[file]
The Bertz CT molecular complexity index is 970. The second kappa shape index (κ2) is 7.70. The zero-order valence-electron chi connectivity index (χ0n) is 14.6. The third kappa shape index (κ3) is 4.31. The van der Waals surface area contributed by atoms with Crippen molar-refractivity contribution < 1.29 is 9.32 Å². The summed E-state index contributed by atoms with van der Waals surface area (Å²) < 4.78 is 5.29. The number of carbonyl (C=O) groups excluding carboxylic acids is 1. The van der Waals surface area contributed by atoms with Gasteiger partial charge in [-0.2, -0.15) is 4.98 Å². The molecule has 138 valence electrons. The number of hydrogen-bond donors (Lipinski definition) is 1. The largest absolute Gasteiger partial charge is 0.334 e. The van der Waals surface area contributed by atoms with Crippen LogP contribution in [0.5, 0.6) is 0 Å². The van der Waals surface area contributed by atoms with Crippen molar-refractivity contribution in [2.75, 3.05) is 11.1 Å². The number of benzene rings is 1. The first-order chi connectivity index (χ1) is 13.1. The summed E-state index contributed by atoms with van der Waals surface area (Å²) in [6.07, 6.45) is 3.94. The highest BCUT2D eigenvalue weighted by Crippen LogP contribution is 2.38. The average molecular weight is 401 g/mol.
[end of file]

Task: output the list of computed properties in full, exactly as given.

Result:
The Bertz CT molecular complexity index is 970. The second kappa shape index (κ2) is 7.70. The zero-order valence-electron chi connectivity index (χ0n) is 14.6. The third kappa shape index (κ3) is 4.31. The van der Waals surface area contributed by atoms with Crippen molar-refractivity contribution < 1.29 is 9.32 Å². The summed E-state index contributed by atoms with van der Waals surface area (Å²) < 4.78 is 5.29. The number of carbonyl (C=O) groups excluding carboxylic acids is 1. The van der Waals surface area contributed by atoms with Gasteiger partial charge in [-0.2, -0.15) is 4.98 Å². The molecule has 138 valence electrons. The number of hydrogen-bond donors (Lipinski definition) is 1. The largest absolute Gasteiger partial charge is 0.334 e. The van der Waals surface area contributed by atoms with Crippen LogP contribution in [0.5, 0.6) is 0 Å². The van der Waals surface area contributed by atoms with Crippen molar-refractivity contribution in [2.75, 3.05) is 11.1 Å². The number of benzene rings is 1. The first-order chi connectivity index (χ1) is 13.1. The summed E-state index contributed by atoms with van der Waals surface area (Å²) in [6.07, 6.45) is 3.94. The highest BCUT2D eigenvalue weighted by Crippen LogP contribution is 2.38. The average molecular weight is 401 g/mol.